Maybe because it’s an example of the Best Shape of His Life story taken to its inevitable conclusion or maybe because it’s the only news that’s occurred other than pitchers and catchers saying “here” in a spring-training facility somewhere. In either case, it seems relevant to discuss how Noah Syndergaard showed up to camp with a reported extra 17 pounds of muscle.
To understand the implications of that weight gain, we’d ideally examine big weight gainers of the past and use that data to discuss the situation. Unfortunately, that’s not really an option: listed weights are notoriously incorrect and also don’t change on a yearly basis.
What we can do is look at the best available research on strength training and pitching. We can also look at the pitcher himself and put this newest change in the context of the individual. Once you do, it doesn’t seem so drastic. Then the weight change is just another in a line of ambitious adjustments Syndergaard has already tackled.
Thor’s always had that hammer, but the changeup was the question mark when he was traded to the Mets from Toronto. He was promoted into Las Vegas, a terrible park for pitchers for a few reasons, and found that his breaking ball wasn’t as good. “Right now it’s pretty hard to throw a breaking ball in Vegas,” he told me in 2014. “It’s pretty dry and the ball doesn’t break as much, so I’ve moved toward the changeup.”
We only have two points of data from that year, two changeups thrown in the Futures Game, but it looks like Syndergaard added about two inches of fade and an inch or two of drop on the changeup while he was pitching in the Pacific Coast League. Now his version of the pitch has more fade, drop, and velocity gap than the average change and is 48% better than league average by whiffs and 22% better by grounders. He took a major leap forward, in other words.
The next big change that the righty implemented involved the Warthen Slider. The Mets’ pitching coach espouses a hard breaker that feature a bit less movement than a typical slider, but a bit more than a cutter. When I first talked to Syndergaard about it, he was only fiddling with the pitch. Then, in 2015, he started throwing it regularly.
Last year, no starter threw the slider 200 times and recorded a better whiff rate than Syndergaard did. PITCHf/x says he got whiffs on 28% of the sliders he threw. From the fan’s perspective, that hard slider ranks among the best pitches in the game. Another huge leap forward.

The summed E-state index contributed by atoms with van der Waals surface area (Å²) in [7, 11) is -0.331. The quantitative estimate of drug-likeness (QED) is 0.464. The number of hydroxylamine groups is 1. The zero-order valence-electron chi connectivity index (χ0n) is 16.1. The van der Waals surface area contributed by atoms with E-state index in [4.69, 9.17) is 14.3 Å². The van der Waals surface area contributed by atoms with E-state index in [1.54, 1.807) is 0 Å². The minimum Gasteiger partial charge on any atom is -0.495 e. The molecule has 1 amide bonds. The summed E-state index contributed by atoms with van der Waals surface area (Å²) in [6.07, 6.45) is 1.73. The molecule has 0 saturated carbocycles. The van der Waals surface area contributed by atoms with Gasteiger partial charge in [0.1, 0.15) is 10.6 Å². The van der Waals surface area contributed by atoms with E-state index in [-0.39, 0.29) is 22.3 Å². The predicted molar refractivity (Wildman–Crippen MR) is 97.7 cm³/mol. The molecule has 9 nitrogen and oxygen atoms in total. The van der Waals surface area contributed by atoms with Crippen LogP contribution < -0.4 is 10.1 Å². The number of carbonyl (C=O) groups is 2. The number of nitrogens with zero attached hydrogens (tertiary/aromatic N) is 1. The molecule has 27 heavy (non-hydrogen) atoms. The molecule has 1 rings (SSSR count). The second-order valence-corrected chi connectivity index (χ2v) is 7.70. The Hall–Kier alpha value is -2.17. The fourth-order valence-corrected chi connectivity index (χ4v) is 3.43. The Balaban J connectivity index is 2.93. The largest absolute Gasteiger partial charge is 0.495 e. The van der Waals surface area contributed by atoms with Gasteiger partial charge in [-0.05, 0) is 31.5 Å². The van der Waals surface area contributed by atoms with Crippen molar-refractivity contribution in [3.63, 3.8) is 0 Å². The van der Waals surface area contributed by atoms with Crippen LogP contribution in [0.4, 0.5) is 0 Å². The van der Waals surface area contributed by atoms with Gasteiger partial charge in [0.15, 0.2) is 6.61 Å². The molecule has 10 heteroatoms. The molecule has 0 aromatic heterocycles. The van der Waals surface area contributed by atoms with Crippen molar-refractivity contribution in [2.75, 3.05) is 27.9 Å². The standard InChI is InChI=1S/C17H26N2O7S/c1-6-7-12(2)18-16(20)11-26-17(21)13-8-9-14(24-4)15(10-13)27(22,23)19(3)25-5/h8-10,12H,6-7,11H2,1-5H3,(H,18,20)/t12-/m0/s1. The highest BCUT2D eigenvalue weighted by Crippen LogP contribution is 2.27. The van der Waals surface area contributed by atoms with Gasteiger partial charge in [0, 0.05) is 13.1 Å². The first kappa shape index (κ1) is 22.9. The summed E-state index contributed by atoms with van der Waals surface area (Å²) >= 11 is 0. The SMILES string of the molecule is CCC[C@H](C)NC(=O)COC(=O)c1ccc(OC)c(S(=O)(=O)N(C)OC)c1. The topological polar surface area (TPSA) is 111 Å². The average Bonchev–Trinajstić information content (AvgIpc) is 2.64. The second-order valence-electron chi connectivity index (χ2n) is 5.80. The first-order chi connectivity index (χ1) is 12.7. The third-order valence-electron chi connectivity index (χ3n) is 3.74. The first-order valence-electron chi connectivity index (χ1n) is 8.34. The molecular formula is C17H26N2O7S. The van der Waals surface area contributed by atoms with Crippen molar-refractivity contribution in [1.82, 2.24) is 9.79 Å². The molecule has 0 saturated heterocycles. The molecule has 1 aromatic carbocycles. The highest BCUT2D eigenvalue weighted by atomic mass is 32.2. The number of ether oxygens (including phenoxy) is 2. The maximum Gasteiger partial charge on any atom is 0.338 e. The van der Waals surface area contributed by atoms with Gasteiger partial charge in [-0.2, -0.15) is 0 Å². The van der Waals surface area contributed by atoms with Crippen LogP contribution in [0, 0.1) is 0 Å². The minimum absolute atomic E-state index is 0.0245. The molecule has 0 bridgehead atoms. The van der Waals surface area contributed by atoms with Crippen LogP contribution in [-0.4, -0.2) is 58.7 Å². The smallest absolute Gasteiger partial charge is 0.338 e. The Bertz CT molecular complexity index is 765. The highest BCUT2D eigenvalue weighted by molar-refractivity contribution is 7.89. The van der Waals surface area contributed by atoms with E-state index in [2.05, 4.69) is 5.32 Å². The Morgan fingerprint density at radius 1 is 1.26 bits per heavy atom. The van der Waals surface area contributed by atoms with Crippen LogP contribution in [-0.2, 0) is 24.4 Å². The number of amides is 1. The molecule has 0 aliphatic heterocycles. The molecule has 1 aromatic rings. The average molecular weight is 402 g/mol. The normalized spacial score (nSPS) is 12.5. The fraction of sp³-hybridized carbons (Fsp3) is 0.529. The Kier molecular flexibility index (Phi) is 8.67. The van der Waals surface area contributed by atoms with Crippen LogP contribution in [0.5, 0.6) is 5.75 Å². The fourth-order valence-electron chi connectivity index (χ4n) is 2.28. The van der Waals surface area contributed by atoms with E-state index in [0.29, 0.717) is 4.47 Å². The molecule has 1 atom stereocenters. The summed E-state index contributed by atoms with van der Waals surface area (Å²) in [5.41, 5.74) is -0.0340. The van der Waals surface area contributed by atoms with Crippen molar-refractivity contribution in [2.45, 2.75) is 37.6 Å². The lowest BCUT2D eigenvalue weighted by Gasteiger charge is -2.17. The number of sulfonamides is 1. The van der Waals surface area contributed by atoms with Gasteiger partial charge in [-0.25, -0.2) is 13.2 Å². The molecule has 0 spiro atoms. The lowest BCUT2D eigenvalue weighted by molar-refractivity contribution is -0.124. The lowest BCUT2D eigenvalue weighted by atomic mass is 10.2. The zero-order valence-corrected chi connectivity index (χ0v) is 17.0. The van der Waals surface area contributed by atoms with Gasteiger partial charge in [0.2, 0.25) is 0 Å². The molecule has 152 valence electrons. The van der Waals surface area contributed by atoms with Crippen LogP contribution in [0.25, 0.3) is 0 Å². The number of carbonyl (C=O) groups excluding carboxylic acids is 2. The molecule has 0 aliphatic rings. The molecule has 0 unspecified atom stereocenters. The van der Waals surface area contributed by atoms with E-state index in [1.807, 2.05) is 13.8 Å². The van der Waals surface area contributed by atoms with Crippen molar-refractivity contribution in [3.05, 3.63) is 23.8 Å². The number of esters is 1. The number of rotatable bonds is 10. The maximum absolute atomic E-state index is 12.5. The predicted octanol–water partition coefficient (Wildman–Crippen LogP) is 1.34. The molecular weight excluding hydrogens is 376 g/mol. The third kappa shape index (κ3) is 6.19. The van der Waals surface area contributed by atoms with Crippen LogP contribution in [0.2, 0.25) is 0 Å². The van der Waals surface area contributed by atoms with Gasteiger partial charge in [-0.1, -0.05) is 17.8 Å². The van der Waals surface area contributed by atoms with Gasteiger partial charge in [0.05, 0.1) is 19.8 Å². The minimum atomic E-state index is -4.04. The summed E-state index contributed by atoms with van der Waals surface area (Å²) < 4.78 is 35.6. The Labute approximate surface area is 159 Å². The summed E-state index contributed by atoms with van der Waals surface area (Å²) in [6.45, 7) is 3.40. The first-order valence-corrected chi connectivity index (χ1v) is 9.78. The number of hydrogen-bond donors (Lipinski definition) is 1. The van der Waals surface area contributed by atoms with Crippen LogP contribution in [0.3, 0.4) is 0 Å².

Less obvious was a mechanical change that Syndergaard underwent from 2015 to 2016. He didn’t make the most drastic change in arm slot over that time frame, but it was among the league leaders.
|Pitcher||2016 Vert Release||2015 Vert Release||Abs (Diff)|
Abs(Diff) = absolute value of the difference between 2015 and 2016 release
We know how much the arm-slot change meant for James Paxton. “It just feels natural coming out of that slot” he said last year of his new arm angle. A few other pitchers on this list took big leaps forward last year, too.
There’s Syndergaard on the list, too. Only 10 pitchers who threw 500 pitches in both 2015 and 2016 changed their arm slot to a more over-the-top orientation than Syndergaard. When you go over the top more, you sacrifice horizontal for vertical movement. Thor’s hammer gained an inch of drop on average, and his four-seam gained a quarter inch of ride. His sinker and change, meanwhile, lost around an inch of fade. His curve lost over two inches of cut.
Normally, that sort of thing would cost you in terms of ground balls, as horizontal movement is a benefit to ground-ball rate. However, velocity is also a great way to induce grounders. Between Syndergaard’s 98 mph fastball and his 91 mph slider, he has that in spades. Adding more drop to his curve and ride to his fastball helped him improve the whiff rate on both pitches. The swinging-strike rate on his curve went up 25% even.
So Syndergaard has already made two big changes to his pitching mix over the course of a brief career — and a major change to his mechanics, as well. In light of that, he seems well situated to make the most of the mass he’s added. While bigger doesn’t necessarily mean better among major-league pitchers, those numbers are muddied by the errors in their reporting we discussed above.
There’s plenty of evidence that targeted strength gain can help pitchers, especially when it comes to velocity. Studies have found:
- A .89 correlation between lower body strength and velocity;
- that higher pelvic velocity leads to throwing harder;
- that wrist flexion and strength are major contributors to velocity;
- that upper body resistance-training led to higher velocity;
- that the strength of the scapular muscle could play a vital role in injury.
It’s not immediately clear what sort of weight Syndergaard put on exactly, but these studies have been out for more than a decade, so he was probably aware (if only in secondhand fashion) of their findings when he went into the weight room. Considering he also told the Daily News that “pitching is not just max effort, it’s about being fluid and having flexibility out there,” let’s give him some benefit of the doubt and assume he’s not coming to camp with 17 pounds of extra pecs and calves.
The scariest thought is that we may see an even better version of the Mets’ righty this year. He already led the league in wins above replacement last year, so it’s time to get the popcorn out and see what he can really do, now armed with a nasty changeup, perhaps the league’s best slider, a new arm slot, and more muscle.
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